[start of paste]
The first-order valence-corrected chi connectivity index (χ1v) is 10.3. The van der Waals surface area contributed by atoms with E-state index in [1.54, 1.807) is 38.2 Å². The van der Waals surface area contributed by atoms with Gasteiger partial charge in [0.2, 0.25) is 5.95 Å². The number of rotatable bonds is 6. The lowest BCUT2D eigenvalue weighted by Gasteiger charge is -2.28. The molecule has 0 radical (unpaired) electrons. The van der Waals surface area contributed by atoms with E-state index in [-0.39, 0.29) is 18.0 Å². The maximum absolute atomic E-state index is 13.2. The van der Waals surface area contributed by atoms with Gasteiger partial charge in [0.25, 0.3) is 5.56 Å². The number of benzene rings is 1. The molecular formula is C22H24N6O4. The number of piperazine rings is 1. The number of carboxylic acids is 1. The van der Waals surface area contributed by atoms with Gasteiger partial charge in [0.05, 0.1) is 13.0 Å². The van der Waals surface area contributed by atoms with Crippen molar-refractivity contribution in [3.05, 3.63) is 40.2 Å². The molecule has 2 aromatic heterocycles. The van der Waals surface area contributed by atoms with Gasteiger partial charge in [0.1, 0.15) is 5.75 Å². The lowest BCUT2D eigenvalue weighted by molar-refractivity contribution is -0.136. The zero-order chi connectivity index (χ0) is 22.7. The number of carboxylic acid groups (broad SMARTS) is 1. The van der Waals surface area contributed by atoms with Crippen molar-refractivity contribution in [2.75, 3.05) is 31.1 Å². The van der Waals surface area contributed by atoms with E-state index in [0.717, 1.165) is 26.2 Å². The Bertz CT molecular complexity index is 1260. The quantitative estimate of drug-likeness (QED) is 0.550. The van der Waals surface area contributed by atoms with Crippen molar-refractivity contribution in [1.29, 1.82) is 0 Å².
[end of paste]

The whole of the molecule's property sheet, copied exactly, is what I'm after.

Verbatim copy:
The first-order valence-corrected chi connectivity index (χ1v) is 10.3. The van der Waals surface area contributed by atoms with E-state index in [1.54, 1.807) is 38.2 Å². The van der Waals surface area contributed by atoms with Gasteiger partial charge in [0.2, 0.25) is 5.95 Å². The number of rotatable bonds is 6. The lowest BCUT2D eigenvalue weighted by Gasteiger charge is -2.28. The molecule has 0 radical (unpaired) electrons. The van der Waals surface area contributed by atoms with E-state index in [-0.39, 0.29) is 18.0 Å². The maximum absolute atomic E-state index is 13.2. The van der Waals surface area contributed by atoms with Gasteiger partial charge in [0.25, 0.3) is 5.56 Å². The number of benzene rings is 1. The molecular formula is C22H24N6O4. The number of piperazine rings is 1. The number of carboxylic acids is 1. The van der Waals surface area contributed by atoms with Gasteiger partial charge in [0.05, 0.1) is 13.0 Å². The van der Waals surface area contributed by atoms with Crippen molar-refractivity contribution in [3.05, 3.63) is 40.2 Å². The molecule has 2 aromatic heterocycles. The van der Waals surface area contributed by atoms with Gasteiger partial charge in [0.1, 0.15) is 5.75 Å². The lowest BCUT2D eigenvalue weighted by molar-refractivity contribution is -0.136. The zero-order chi connectivity index (χ0) is 22.7. The number of carboxylic acid groups (broad SMARTS) is 1. The van der Waals surface area contributed by atoms with Crippen molar-refractivity contribution in [2.75, 3.05) is 31.1 Å². The van der Waals surface area contributed by atoms with E-state index in [0.717, 1.165) is 26.2 Å². The Bertz CT molecular complexity index is 1260. The quantitative estimate of drug-likeness (QED) is 0.550. The van der Waals surface area contributed by atoms with Crippen molar-refractivity contribution in [1.29, 1.82) is 0 Å².